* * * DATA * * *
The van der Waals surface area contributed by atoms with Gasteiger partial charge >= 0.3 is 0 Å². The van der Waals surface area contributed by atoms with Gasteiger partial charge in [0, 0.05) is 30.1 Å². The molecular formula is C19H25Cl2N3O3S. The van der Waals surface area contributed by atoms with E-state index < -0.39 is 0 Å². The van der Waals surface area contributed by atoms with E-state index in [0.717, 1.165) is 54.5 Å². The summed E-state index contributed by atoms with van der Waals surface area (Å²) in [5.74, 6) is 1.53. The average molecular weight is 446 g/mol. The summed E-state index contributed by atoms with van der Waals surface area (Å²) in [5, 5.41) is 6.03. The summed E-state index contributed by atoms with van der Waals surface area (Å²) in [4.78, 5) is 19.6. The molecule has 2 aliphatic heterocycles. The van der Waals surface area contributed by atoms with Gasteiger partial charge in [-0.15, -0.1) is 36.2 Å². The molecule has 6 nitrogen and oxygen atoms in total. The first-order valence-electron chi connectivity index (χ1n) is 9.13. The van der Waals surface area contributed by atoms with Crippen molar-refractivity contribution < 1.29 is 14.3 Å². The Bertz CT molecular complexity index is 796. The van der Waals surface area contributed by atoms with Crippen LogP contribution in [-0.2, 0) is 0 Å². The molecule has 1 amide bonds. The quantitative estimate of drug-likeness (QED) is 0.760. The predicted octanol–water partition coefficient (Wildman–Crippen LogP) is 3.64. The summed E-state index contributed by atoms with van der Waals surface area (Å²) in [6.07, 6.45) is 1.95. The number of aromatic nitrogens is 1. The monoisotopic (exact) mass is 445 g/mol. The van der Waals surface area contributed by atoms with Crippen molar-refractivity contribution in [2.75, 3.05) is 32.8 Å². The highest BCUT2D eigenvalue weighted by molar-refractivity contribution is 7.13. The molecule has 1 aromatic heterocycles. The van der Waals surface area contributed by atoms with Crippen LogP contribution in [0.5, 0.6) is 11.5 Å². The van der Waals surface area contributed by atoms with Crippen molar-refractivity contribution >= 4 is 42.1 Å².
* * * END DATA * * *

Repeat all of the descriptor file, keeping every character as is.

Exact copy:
The van der Waals surface area contributed by atoms with Gasteiger partial charge >= 0.3 is 0 Å². The van der Waals surface area contributed by atoms with Gasteiger partial charge in [0, 0.05) is 30.1 Å². The molecular formula is C19H25Cl2N3O3S. The van der Waals surface area contributed by atoms with E-state index < -0.39 is 0 Å². The van der Waals surface area contributed by atoms with E-state index in [0.717, 1.165) is 54.5 Å². The summed E-state index contributed by atoms with van der Waals surface area (Å²) in [5.74, 6) is 1.53. The average molecular weight is 446 g/mol. The summed E-state index contributed by atoms with van der Waals surface area (Å²) in [5, 5.41) is 6.03. The summed E-state index contributed by atoms with van der Waals surface area (Å²) in [4.78, 5) is 19.6. The molecule has 2 aliphatic heterocycles. The van der Waals surface area contributed by atoms with Gasteiger partial charge in [-0.15, -0.1) is 36.2 Å². The molecule has 6 nitrogen and oxygen atoms in total. The first-order valence-electron chi connectivity index (χ1n) is 9.13. The van der Waals surface area contributed by atoms with Crippen molar-refractivity contribution < 1.29 is 14.3 Å². The Bertz CT molecular complexity index is 796. The van der Waals surface area contributed by atoms with Crippen LogP contribution in [-0.2, 0) is 0 Å². The molecule has 1 amide bonds. The quantitative estimate of drug-likeness (QED) is 0.760. The predicted octanol–water partition coefficient (Wildman–Crippen LogP) is 3.64. The summed E-state index contributed by atoms with van der Waals surface area (Å²) in [6.07, 6.45) is 1.95. The number of aromatic nitrogens is 1. The monoisotopic (exact) mass is 445 g/mol. The van der Waals surface area contributed by atoms with Crippen molar-refractivity contribution in [2.75, 3.05) is 32.8 Å². The highest BCUT2D eigenvalue weighted by molar-refractivity contribution is 7.13. The molecule has 1 aromatic heterocycles. The van der Waals surface area contributed by atoms with Crippen LogP contribution in [0.5, 0.6) is 11.5 Å². The van der Waals surface area contributed by atoms with Crippen molar-refractivity contribution >= 4 is 42.1 Å².